Gallery Espresso displays comic artist

Anya Driffil, Savannah College of Art and Design sequential design artist, displays her art which can be viewed on the walls of Gallery Espresso in Savannah.
In her senior year at Savannah College of Art and Design, Anya Driffil is debuting her first art show at Gallery Espresso. Her work consists of acrylic paints, though her concentration at SCAD is sequential design — the creation of comic books.

Her discovery came at the hands of her roommate who is a barista at Gallery Espresso and saw a lot of potential in her drawings and suggested her to the manager for display.

Anya Driffil had an unconventional childhood to say the least. When she was born in Richmond, Indiana, her parents were college freshmen and she lived on student housing in the first years of her life. As her parents went to grad school and into residencies, Driffil’s residence alternated frequently between Indiana, Illinois, and Maine with various combinations of parents and grandparents raising her. “I was always drawing when I was little,” Driffil said. “It was fun but as I got older, it just helped me cope. Especially moving around.”

Her father was a comic book aficionado who had a large collection of back issues in his youth. When Anya started expressing an interest in comic books in 3rd grade, her father renewed his interest and took her to comic book stores and the like.

click to enlarge Art by Anya Driffill, a Savannah College of Art and Design student studying Sequential Design and Drawing, hangs on the walls of local gallery and coffee shop, Gallery Espresso. - PHOTO COURTESY OF GALLERY ESPRESSO
Photo courtesy of Gallery Espresso
Art by Anya Driffill, a Savannah College of Art and Design student studying Sequential Design and Drawing, hangs on the walls of local gallery and coffee shop, Gallery Espresso.
Upon graduating high school, she opted to go to SCAD because aside from her love of the city, this was one of the only schools with a program. Upon graduating high school, she opted to go to SCAD because aside from her love of the city, this was one of the only schools in comic book design, or sequential design, as it is formally known.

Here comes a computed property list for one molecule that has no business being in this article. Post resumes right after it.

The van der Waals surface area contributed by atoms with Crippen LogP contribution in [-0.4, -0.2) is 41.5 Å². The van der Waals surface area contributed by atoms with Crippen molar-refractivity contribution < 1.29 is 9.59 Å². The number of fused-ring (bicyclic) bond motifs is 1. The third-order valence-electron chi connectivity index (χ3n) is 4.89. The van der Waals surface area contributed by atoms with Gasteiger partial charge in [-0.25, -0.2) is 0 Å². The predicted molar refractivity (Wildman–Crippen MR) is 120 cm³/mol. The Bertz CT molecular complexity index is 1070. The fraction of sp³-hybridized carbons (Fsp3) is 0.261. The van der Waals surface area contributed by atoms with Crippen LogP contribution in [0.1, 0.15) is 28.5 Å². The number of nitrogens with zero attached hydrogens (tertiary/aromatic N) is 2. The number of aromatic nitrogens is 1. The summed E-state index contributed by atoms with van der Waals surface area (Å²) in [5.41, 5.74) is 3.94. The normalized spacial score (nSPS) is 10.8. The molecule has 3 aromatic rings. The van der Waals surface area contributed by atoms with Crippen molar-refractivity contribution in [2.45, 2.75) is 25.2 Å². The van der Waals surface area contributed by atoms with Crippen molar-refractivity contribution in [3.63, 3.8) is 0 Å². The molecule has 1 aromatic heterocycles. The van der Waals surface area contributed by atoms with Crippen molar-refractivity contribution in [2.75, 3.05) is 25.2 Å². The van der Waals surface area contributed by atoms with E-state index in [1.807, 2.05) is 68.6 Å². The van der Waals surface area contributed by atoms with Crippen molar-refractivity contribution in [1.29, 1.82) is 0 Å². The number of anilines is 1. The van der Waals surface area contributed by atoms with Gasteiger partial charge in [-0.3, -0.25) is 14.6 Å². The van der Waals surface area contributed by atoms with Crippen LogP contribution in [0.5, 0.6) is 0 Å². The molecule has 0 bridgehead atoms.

By that time, her mom had became a doctor and her dad an ornithologist — the study of birds.

“They were very supportive [of my education],” Driffil said. “They, in college, didn’t have as much financial support as I do, and I think they just wanted me to be able to do what I wanted without the stress that they had, so we all feel very fortunate.”

Although it’s a narrow field, she explains, “All the professors have all worked in the industry. With the amount of classes we take, it prepares you to do a lot of stuff in the art world. I can go to illustration or surface design.”

As she is in her last quarter at SCAD, she has already interviewed for one comic book company and is well-versed in the outlets she can pursue whether they be indie comic books, the big companies like Marvel or DC, or self-publishing.

Meanwhile, Driffil has pursued painting as a pastime when she’s not doing homework. For her, it’s a more relaxing activity. To a degree, it’s still a way to cope with situations.

“A lot of my paintings I do to cope with situations,” Driffil said. In one picture, she has a picture of a man in a bed that’s plastered on a billboard alongside of a road. She explained that this came after a breakup and that “when you break up, you see him everywhere so I put them on a billboard.”

She also has drawn inspiration from a Bruce Springsteen CD, a poetry magazine she received form her grandfather, the first chair she owned, and her roommate. For the most part, however, she doesn’t like to explain her work.

“I really don’t think it’s necessary for art,” she said. “I think it can be interesting but it can color someone’s perception of an art work. I guess that’s something that I like if I’m at an art museum or something.”

click to enlarge Art by Anya Driffill hangs on the walls of local gallery and coffee shop, Gallery Espresso. - PHOTO COURTESY OF GALLERY ESPRESSO
Photo courtesy of Gallery Espresso
Art by Anya Driffill hangs on the walls of local gallery and coffee shop, Gallery Espresso.
That abstraction is what Jessica Barnhill latched onto when she selected her.

“There were a few pieces that have this dreamscape [or] imagination,” Barnhillsaid.“Like the girl on the phone with the fish floating around her head. You can read whatever you want into that but I kind of like the idea of ‘where that’s going’ and the possibilities of what you think it’s really about. So, I do enjoy that aspect where you can question the piece or even yourself.”

As for what’s next for Driffil, she is not sure whether she will remain in Savannah where she has a larger network of fellow SCAD students and alumni or move to a bigger city like Atlanta where there are more opportunities.

She does know that this gallery debut is a great first step for her.

“I think it just opened my eyes that there are possibilities and opportunities and at the stage that I am right now, about to graduate,” she said. “It’s intimidating but having this experience made me feel better, and that it’s not as difficult to pursue these things.”

The art show runs through July 31 at Gallery Espresso, at 234 Bull St. For information, the website is galleryespresso.com.

Comments (0)

Add a comment

Add a Comment
  • or

Right Now On

Now Playing

By Film...

By Theater...